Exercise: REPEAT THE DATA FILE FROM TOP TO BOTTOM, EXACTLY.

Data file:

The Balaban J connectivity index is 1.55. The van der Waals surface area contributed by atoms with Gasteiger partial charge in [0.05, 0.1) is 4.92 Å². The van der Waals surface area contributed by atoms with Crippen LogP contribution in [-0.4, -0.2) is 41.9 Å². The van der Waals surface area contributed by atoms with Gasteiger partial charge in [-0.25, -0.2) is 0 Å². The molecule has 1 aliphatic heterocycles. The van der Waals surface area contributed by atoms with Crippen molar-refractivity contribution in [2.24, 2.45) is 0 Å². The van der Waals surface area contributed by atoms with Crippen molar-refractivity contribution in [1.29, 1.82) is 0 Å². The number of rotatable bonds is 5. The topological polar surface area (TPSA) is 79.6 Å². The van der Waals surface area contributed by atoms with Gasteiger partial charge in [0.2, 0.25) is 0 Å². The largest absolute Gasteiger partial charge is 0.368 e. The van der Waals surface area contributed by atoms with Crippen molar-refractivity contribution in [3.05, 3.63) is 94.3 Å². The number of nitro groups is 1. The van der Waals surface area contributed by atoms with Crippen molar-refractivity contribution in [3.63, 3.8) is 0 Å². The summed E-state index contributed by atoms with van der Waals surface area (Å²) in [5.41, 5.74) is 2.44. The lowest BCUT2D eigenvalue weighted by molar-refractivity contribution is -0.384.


The Balaban J connectivity index is 1.55. The van der Waals surface area contributed by atoms with Gasteiger partial charge in [0.05, 0.1) is 4.92 Å². The van der Waals surface area contributed by atoms with Crippen LogP contribution in [-0.4, -0.2) is 41.9 Å². The van der Waals surface area contributed by atoms with Gasteiger partial charge in [-0.25, -0.2) is 0 Å². The molecule has 1 aliphatic heterocycles. The van der Waals surface area contributed by atoms with Crippen molar-refractivity contribution in [2.24, 2.45) is 0 Å². The van der Waals surface area contributed by atoms with Crippen molar-refractivity contribution in [1.29, 1.82) is 0 Å². The number of rotatable bonds is 5. The topological polar surface area (TPSA) is 79.6 Å². The van der Waals surface area contributed by atoms with Gasteiger partial charge in [0.2, 0.25) is 0 Å². The largest absolute Gasteiger partial charge is 0.368 e. The van der Waals surface area contributed by atoms with Crippen molar-refractivity contribution in [3.05, 3.63) is 94.3 Å². The number of nitro groups is 1. The van der Waals surface area contributed by atoms with Crippen molar-refractivity contribution in [3.63, 3.8) is 0 Å². The summed E-state index contributed by atoms with van der Waals surface area (Å²) in [5.41, 5.74) is 2.44. The lowest BCUT2D eigenvalue weighted by molar-refractivity contribution is -0.384.